These programs have been used in banking and state government.  They should also be useful in the pharmaceutical industry for validating SAS datasets and managing data repositories.

Through the DoW-Loop, One Statement at a Time
Paul Dorfman, Dorfman Consulting
Paper BB-07

The DOW-loop is a nested, repetitive DATA step structure enabling you to isolate instructions related to a certain break event before, after, and during a DO loop cycle in a naturally logical manner.  Readily recognizable in its most ubiquitous form by the DO UNTIL(LAST.ID) construct, which readily lends itself to control break processing of BY group data, the DOW loop's nature is more morphologically diverse and generic.  In this workshop, the DOW-loop's logic is examined via the power of example to reveal its aesthetic beauty and pragmatic utility.  In some industries like Pharma, where flagging BY group observations based on in-group conditions is standard fare, the DOW-loop is an ideal vehicle, greatly simplifying the alignment of business logic and SAS code.  In this presentation, we will use the power of the SAS DATA step debugger facility to explore the workings of the DOW-loop one instruction at a time.

Make Macros Safe for Others to Use: Eliminate Unexpected Side Effects
David Abbott, Durham Veteran Affairs Medical Center
Rebecca McNeil, Durham Veteran Affairs Medical Center

Paper BB-08

The SAS® macro language can, in theory, be used to produce components of SAS software that can be safely used by a broad audience.   However, in practice, SAS macros can be problematic for users because they may have unintended and unadvertised side effects.  These side effects, e.g. resetting the value of a macro variable already in use, are not just minor nuisances; they can cause the invoking SAS software to fail in ways that are hard to debug, and worse, introduce incorrect behavior that may go undetected until the validity of the results is challenged.  Although the potential for expected side effects is usually not realized (e.g. the macro variable written to is usually not previously in use), the potential is neither rare nor isolated.  We examined mid-length macros publicized to the SAS community and found the potential for one or more unexpected side effects pervasive.

For macros to achieve their potential as reusable software components, it is necessary to construct them according to practices that reliably prevent unintended side effects.  Aside from the %LOCAL statement, SAS Base® provides only indirect and obscure support for eliminating unintended side effects in macros.  The most difficult problems arise when macros inadvertently redefine symbols already defined in the invoking environment.  Inventing names that are thought to be unique does reduce the likelihood of unexpected overwrite but it does not reliably prevent such occurrences.  This paper shows how to consistently prevent this dangerous overwriting in the most important classes of symbols used by macros: global macro variable names, macro names, dataset names, variable names, and format names.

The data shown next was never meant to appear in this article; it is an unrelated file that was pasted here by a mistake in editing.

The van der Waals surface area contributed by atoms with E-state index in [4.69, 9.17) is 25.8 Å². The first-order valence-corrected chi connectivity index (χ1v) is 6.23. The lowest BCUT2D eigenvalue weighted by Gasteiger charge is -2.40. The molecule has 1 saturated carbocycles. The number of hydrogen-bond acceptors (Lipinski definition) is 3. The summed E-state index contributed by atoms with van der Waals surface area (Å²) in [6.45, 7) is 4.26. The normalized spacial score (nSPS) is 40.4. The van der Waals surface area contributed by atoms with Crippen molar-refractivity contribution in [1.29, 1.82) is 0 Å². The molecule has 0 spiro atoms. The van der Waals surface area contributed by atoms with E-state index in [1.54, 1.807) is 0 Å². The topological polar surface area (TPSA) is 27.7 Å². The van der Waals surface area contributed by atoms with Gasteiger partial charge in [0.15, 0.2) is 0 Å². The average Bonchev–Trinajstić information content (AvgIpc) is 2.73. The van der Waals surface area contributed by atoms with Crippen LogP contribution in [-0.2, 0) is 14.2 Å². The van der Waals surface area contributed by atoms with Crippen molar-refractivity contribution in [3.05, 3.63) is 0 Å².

Automating SAS/Graph Axis Ranges: Using a macro to produce easily read major tick mark increments based on the data to be graphed
Rick Edwards, PPD, Inc.
Paper BB-09

This paper describes a macro that determines the min, max and increment for the axis order definition based on that axis’ data in a manner that provides for 8 to 12 increments in multiples of 1, 2, 2.5 or 5 for easy extrapolation.  Flexibility is provided by parameters to insure a default minimum, maximum or both are contained in the range and to insure that zero is the minimum or maximum if desired.

ODS Output Datasets that Work for You
Stuart Long, Westat
Dan Scharf, Westat
Ed Heaton, Data and Analytic Solutions, Inc.

Paper BB-11

Although ODS Tables, combined with the ODS TRACE and ODS Output statements, provide a consistent method for retrieving statistics generated by SAS® Procedures, the design of these tables is inconsistent.

Many of the ODS Output data sets created with ODS Tables revolve around statistics describing one specific variable or groups of variables.  We commonly use only a subset of the data found in a SAS Listing when reporting or continuing an analysis.  Each of these data sets could be streamlined to contain these values plus additional descriptive information concerning these variables of interest -- such as the variable name, value, label, and formatted value.

This paper proposes a consistent data structure for these data sets that better facilitates reporting and analysis.  It demonstrates a method to translate the data in the ODS Tables into this format.

After showing how to design data sets with this common convention, this paper demonstrates how to (1) automate their creation and (2) combine the summarized data from multiple ODS Tables within a procedure or between different procedures.